One of the key pieces of the recently passed JOBS Act - the one lobbied for by venture capitalists, and perhaps the only key piece not waiting on SEC rulemaking before taking effect - has to do with lowering the burden of what is required for an emerging company to go public, and then to lowering the burden of compliance requirements, once the company has had its IPO.
The most rabid advocates for the IPO on-ramp herald it as the way to re-awaken IPO activity, as though regulation, not other market forces, pinched the flame. Some IPO on-ramp advocates think a vigorous IPO market is the very key by which to unlock the US economy. See for example this Seattle Times interview of Joe Shocken.
Muckraking journalists, on the other hand, mark the passage of the IPO on-ramp as one more shameful confirmation of Wall Street's unremitting control of national politics. See for example this NY Times piece by Andrew Ross Sorkin, which audaciously suggests that Groupon could have fooled more of the people more of the time, had the IPO on-ramp provisions been in effect a year or two ago.
There's a third hand to consider here, too. In this view, the IPO on-ramp provisions are neither panacea nor the product of plutocratic short-sightedness. In this view, the IPO on-ramp provisions are hardly relevant.
The best expression of this third view, I quoted at length in a prior post. But the remarks (from an experienced securities lawyers who wishes to remain anonymous) bear repitition:
"I personally think that the IPO changes are largely illusory. There has been a lot of noise about simplified regulation. But the SEC has done the equivalent of taking 1,000 pages of regulations and reducing them to 950. Big deal. Plus, the Sarbanes-Oxley stuff has become relatively routine. I also think that the decline in IPOs has little to do with over-regulation, even though it is a factor. It has more to do with what law firms and accounting firms are charging for routine SEC work.
"Tech companies that would have been a plum assignment for Alex. Brown or H&Q in 1999 wouldn’t come close to being eligible today. The boutique investment banks have largely disappeared, and the big ones want big deals. In 1999, $20 million in revenue and a good story was all it took. Plus I’m told the economics are radically different given the huge growth in off-market trading.
"The only way back for the small IPO is a change in the economics at investment banks, and a public resurgence in interest in buying those shares. Some of the changes eliminate much of the periodic SEC reporting regime. Brilliant. Who is going to buy shares in a company and how is it going to trade if there is inadequate public information?"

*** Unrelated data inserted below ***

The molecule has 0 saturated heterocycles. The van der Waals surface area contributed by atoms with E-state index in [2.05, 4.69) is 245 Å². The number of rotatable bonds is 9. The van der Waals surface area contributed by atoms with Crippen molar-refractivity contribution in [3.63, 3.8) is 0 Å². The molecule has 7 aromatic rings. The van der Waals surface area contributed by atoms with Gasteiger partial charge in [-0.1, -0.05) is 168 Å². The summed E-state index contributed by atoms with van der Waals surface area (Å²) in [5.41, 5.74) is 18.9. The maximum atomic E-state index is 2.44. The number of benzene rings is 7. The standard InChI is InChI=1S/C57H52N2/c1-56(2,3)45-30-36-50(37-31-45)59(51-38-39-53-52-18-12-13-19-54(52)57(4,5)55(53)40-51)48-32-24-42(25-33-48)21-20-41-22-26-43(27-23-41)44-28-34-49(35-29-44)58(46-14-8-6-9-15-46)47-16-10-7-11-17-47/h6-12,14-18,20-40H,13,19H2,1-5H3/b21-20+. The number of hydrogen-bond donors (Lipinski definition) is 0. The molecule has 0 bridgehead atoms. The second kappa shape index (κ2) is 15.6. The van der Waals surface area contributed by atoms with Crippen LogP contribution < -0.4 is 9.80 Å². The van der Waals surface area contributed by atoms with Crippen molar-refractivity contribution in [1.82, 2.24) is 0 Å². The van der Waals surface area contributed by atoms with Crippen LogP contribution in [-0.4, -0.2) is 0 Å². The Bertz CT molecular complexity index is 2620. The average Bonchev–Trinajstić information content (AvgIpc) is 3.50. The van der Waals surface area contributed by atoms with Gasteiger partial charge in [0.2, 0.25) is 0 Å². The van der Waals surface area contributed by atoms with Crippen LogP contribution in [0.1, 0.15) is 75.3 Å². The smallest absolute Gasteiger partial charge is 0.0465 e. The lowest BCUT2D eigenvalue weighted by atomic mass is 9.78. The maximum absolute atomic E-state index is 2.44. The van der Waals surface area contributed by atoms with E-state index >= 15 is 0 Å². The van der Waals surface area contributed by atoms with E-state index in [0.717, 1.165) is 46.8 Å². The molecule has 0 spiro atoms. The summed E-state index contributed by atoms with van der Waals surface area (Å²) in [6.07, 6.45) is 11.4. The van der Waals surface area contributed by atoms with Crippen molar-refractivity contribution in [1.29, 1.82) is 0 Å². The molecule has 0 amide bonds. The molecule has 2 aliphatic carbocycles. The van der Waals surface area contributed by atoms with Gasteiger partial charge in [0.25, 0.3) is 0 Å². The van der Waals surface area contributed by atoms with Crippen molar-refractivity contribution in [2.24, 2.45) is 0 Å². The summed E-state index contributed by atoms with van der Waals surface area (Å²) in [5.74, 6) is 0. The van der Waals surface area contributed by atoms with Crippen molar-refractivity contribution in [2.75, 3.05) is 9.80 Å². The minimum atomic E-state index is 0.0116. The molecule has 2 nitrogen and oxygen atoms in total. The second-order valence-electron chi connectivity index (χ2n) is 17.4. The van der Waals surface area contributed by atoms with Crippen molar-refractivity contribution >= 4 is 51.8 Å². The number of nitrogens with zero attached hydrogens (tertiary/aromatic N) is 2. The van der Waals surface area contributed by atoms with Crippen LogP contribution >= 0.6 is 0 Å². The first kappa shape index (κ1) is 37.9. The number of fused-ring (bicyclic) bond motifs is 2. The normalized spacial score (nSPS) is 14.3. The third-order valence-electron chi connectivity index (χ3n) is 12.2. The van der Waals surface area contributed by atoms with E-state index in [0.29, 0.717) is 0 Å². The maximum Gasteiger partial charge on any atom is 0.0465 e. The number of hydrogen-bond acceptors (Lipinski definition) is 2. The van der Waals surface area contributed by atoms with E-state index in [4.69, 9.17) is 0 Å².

As if to ring a bell on this anonymous analyst's last point, check out this disclosure in ClearSign's IPO prospectus last week:
'We are an "emerging growth company" under the JOBS Act of 2012 and we cannot be certain if the reduced disclosure requirements applicable to emerging growth companies will make our common stock less attractive to investors.
'We are an “emerging growth company”, as defined in the Jumpstart Our Business Startups Act of 2012 (“JOBS Act”), and we may take advantage of certain exemptions from various reporting requirements that are applicable to other public companies that are not “emerging growth companies” including, but not limited to, not being required to comply with the auditor attestation requirements of section 404 of the Sarbanes-Oxley Act, reduced disclosure obligations regarding executive compensation in our periodic reports and proxy statements, and exemptions from the requirements of holding a nonbinding advisory vote on executive compensation and shareholder approval of any golden parachute payments not previously approved. We cannot predict if investors will find our common stock less attractive because we may rely on these exemptions. If some investors find our common stock less attractive as a result, there may be a less active trading market for our common stock and our stock price may be more volatile.
'In addition, Section 107 of the JOBS Act also provides that an “emerging growth company” can take advantage of the extended transition period provided in Section 7(a)(2)(B) of the Securities Act for complying with new or revised accounting standards. In other words, an “emerging growth company” can delay the adoption of certain accounting standards until those standards would otherwise apply to private companies. We are choosing to take advantage of the extended transition period for complying with new or revised accounting standards.
'We will remain an “emerging growth company” for up to five years, although we will lose that status sooner if our revenues exceed $1 billion, if we issue more than $1 billion in non-convertible debt in a three year period, or if the market value of our common stock that is held by non-affiliates exceeds $700 million as of any June 30.
'Our status as an “emerging growth company” under the JOBS Act of 2012 may make it more difficult to raise capital as and when we need it.
'Because of the exemptions from various reporting requirements provided to us as an “emerging growth company” and because we will have an extended transition period for complying with new or revised financial accounting standards, we may be less attractive to investors and it may be difficult for us to raise additional capital as and when we need it. Investors may be unable to compare our business with other companies in our industry if they believe that our financial accounting is not as transparent as other companies in our industry. If we are unable to raise additional capital as and when we need it, our financial condition and results of operations may be materially and adversely affected.'
Photo: "Saviours Comet" by Bridget Christian / Flickr.